Published in the October 2013 issue of Today’s Hospitalist
HERE’S AN HIV CASE that was first picked up by a hospitalist at Chicago’s Northwestern Memorial Hospital earlier this year: A 40-year-old man sent to the hospital by a primary care physician concerned about the man’s new onset of lethargy and syncope turned out to have an HIV viral load of more than 10 million. On questioning, the man “who worked at the medical center “admitted to more than 50 new sexual partners over the past year and to inconsistent condom use.
Doctors should take away two lessons from that case, said John Flaherty, MD, a professor of medicine at Northwestern University’s Feinberg School of Medicine and associate chief of its division of infectious diseases. Dr. Flaherty was speaking at a presession course on infectious disease issues for hospitalists at this year’s Society of Hospital Medicine conference. First, that patient should be started on antiretroviral therapy (ART) right away. And second, physicians should be more suspicious than they usually are.
“Lower your threshold for HIV testing,” said Dr. Flaherty. About 20% of people living with HIV/AIDS “don’t know it. Anybody with unexplained chronic illness should be tested. That’s my fallback position.”
Physicians should, for instance, do an HIV test on everyone who comes in with community-acquired pneumonia. “When we look back at our patients,” he noted, “we have found that the most common reason they were hospitalized a year or two or three years before they got their HIV diagnosis was community-acquired pneumonia, and nobody thought to test them. We are not very good at picking up generalized infection.”
Another clinical scenario that should prompt hospitalists to order an HIV test is acute mononucleosis.
Start treatment immediately
According to Dr. Flaherty, the fact that there are 50,000 new HIV cases diagnosed each year is both good and bad news. It’s good in that it shows that the illness can be controlled, he said, but bad in that “we have not made much of a dent.”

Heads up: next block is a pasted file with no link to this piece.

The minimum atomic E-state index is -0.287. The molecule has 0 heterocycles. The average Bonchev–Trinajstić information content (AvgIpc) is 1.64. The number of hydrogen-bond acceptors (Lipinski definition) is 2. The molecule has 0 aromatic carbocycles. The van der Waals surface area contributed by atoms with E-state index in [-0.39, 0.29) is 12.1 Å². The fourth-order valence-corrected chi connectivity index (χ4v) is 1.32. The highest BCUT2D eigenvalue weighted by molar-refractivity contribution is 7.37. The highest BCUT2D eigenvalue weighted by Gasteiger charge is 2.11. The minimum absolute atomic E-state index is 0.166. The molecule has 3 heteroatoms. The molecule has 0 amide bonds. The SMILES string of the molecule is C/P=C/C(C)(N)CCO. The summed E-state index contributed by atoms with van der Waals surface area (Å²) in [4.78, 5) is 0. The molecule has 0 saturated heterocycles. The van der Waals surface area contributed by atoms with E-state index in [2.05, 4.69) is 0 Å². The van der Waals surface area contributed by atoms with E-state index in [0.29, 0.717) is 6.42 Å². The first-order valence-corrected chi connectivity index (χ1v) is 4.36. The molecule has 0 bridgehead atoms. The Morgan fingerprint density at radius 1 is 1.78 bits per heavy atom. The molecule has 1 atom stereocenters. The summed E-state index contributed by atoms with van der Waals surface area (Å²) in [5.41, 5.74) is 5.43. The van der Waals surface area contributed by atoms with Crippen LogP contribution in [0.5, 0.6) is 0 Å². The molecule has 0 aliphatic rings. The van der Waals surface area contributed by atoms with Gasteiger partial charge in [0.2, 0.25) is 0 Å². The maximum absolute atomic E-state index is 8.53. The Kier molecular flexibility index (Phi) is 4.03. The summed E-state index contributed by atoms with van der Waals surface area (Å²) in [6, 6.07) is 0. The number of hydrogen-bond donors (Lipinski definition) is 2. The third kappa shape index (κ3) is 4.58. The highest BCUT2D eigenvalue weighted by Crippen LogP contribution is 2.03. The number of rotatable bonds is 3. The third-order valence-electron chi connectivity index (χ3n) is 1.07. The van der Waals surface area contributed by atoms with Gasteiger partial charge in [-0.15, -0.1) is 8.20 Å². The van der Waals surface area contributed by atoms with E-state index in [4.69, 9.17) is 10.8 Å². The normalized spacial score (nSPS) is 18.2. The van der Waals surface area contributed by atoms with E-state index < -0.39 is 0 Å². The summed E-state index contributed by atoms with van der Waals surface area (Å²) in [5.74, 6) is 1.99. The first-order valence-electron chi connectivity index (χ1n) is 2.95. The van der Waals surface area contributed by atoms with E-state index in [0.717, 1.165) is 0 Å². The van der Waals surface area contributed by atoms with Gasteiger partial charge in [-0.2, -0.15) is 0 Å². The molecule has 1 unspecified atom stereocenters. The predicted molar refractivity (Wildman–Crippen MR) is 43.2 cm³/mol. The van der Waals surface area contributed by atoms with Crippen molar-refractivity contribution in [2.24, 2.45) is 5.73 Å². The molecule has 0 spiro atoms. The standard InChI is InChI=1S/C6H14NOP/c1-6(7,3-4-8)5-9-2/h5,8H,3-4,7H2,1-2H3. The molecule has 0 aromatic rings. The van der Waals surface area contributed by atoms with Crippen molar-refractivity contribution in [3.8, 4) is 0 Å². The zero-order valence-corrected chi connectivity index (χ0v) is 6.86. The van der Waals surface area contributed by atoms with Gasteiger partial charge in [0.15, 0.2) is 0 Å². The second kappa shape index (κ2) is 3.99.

In terms of treatment, doctors in the past probably would have waited to start that man on antiretroviral therapy until they knew his CD4 count, he’d recovered from his acute retroviral illness or they were confident he would adhere long-term to therapy. Now, however, Dr. Flaherty said that the patient should be started on a boosted protease inhibitor regimen immediately.
“This is a new paradigm for you as hospitalists,” he said. As of February, “the new recommendation is that if you see people with an acute HIV infection, start treating them.”
There are many antiretroviral medications to choose from, and selecting among them can seem “daunting” for people who don’t do HIV care every day, said Dr. Flaherty. But hospitalists really need to know only the first-line drugs and first-line regimens to get people started.
First-line drugs include emtricitabine (a nucleoside/ nucleotide reverse transcriptase inhibitor, or NRTI), efavirenz (a non-nucleoside reverse transcriptase inhibitor, or NNRTI), atazanavir and darunavir (protease inhibitors), and raltegravir (an integrase inhibitor). In terms of first-line regimens, the four recommended for treatment-naive patients include Atripla (an NNRTI-based regimen), boosted Reyataz plus Truvada, boosted Prezista plus Truvada, or Isentress plus Truvada.
The single-pill regimens “Atripla, Complera and Stribild “are “terrific drugs,” Dr. Flaherty said. And experience shows that patients like the medications and adhere to them much better than to more complicated regimens. Moreover, he added, “there are other drugs in the pipeline,” so there are plenty of options if a patient develops resistance to one of the drugs.